Friday, June 17, 2011
Thursday, June 16, 2011
Wednesday, June 15, 2011
What is a Visual Development Artist?
As a Visual Development Artist you are an essential part of an animated movie’s creative team, designing and developing the “look” of a film. It’s up to you to explore the possibilities of the animated world, and to come up with something that’s appropriate for the storyline, and the intended audience. Once you come up with a defined vision for the film, it falls to you to generate and maintain that vision – with characters, backgrounds, environments, colors, lighting, and even props.
You have to be an idea machine, contributing suggestions for an entire world that may not even exist. But that’s the fun of it – you are literally creating a world for the animated action to play out in. You can also pitch story ideas, if something works really well with a particular animation.
You work with a variety of departments – Production Design, Art Direction, and the rest of Visual Development – to take the ideas you have from pre-development to full-blown production ready pieces. Also, be ready to assist with troubleshooting, and to work in either 2D or 3D – know how to do both if you really want to dominate in this field.
What is a Concept Artist?
A Concept Artist imagines and designs things that do not yet exist. You tend to work in entertainment fields, where the creation of non-existent entities is in constant demand. This position is based in drawing and illustration, and your work might create aliens for upcoming blockbusters or weapons for a video game set in prehistoric time.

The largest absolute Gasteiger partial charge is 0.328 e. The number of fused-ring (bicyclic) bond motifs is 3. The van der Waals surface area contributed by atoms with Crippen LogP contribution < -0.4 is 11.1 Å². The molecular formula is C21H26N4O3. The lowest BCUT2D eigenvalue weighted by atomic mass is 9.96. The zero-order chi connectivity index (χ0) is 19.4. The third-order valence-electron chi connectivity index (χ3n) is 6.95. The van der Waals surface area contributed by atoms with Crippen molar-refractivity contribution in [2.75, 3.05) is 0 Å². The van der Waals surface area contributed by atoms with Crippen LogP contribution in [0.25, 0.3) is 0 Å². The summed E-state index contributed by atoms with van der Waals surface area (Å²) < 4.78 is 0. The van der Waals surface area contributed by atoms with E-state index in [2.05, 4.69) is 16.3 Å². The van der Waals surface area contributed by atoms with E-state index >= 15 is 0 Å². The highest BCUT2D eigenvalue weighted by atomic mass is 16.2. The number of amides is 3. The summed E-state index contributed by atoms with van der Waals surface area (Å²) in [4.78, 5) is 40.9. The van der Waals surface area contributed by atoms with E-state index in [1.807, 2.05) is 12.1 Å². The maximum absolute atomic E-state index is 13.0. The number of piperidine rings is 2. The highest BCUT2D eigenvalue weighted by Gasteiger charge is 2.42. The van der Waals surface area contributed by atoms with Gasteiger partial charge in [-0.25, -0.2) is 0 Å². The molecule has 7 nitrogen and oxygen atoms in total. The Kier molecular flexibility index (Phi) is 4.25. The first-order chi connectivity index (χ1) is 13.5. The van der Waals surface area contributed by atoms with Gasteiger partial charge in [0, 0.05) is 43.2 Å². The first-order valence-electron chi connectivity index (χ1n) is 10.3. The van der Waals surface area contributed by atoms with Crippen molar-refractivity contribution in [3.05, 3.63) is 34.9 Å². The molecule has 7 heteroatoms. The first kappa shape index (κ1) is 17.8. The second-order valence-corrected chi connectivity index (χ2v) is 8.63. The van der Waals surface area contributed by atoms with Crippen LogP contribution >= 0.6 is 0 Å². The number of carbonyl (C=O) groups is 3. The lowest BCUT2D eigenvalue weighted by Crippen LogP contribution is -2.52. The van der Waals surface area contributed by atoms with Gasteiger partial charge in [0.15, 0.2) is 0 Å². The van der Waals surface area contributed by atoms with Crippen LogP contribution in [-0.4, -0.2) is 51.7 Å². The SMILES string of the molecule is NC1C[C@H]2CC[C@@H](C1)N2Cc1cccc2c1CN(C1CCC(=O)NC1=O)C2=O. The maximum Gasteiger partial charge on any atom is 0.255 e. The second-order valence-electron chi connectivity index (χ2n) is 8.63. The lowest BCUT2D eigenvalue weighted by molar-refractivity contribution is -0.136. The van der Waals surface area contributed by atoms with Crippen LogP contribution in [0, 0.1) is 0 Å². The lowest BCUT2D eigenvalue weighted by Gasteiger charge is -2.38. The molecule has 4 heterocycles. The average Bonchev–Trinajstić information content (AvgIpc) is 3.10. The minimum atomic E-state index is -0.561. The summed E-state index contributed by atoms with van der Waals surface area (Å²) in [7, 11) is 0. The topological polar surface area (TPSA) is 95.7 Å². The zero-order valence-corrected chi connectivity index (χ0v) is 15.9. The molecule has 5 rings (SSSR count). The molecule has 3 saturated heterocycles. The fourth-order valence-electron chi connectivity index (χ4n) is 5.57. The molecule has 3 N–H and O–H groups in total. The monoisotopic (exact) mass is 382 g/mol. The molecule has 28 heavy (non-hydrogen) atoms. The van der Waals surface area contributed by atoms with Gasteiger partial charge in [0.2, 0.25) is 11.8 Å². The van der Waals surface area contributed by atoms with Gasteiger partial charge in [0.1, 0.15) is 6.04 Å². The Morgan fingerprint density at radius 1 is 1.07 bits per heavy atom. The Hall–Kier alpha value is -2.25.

Your daily tasks generally follows a set trajectory: First, you meet your client and draw up some quick sketches to determine the direction you are heading. This step can be rather lengthy, as clients will make you go through a lot of paper before they are happy with the interpretation. Once you both are happy with the preliminary concepts (ok, I like the monster design as a cyclops with one hand) then you define, shade, and color a few options. Your client will pick the one they want, and pass it off to the Animator or 3D Modeler.
For this position you need the ability to communicate well with your clients, visualize what they want, and combine their vision with your own ideas to create a new object. As you work in new worlds—like sci-fi and fantasy—you need a lot of imagination. After all, your clients are hiring you to create a look that they want but can’t think of.
after I read this one, visual development’s quite hard to do huh. But i love that, sound interesting !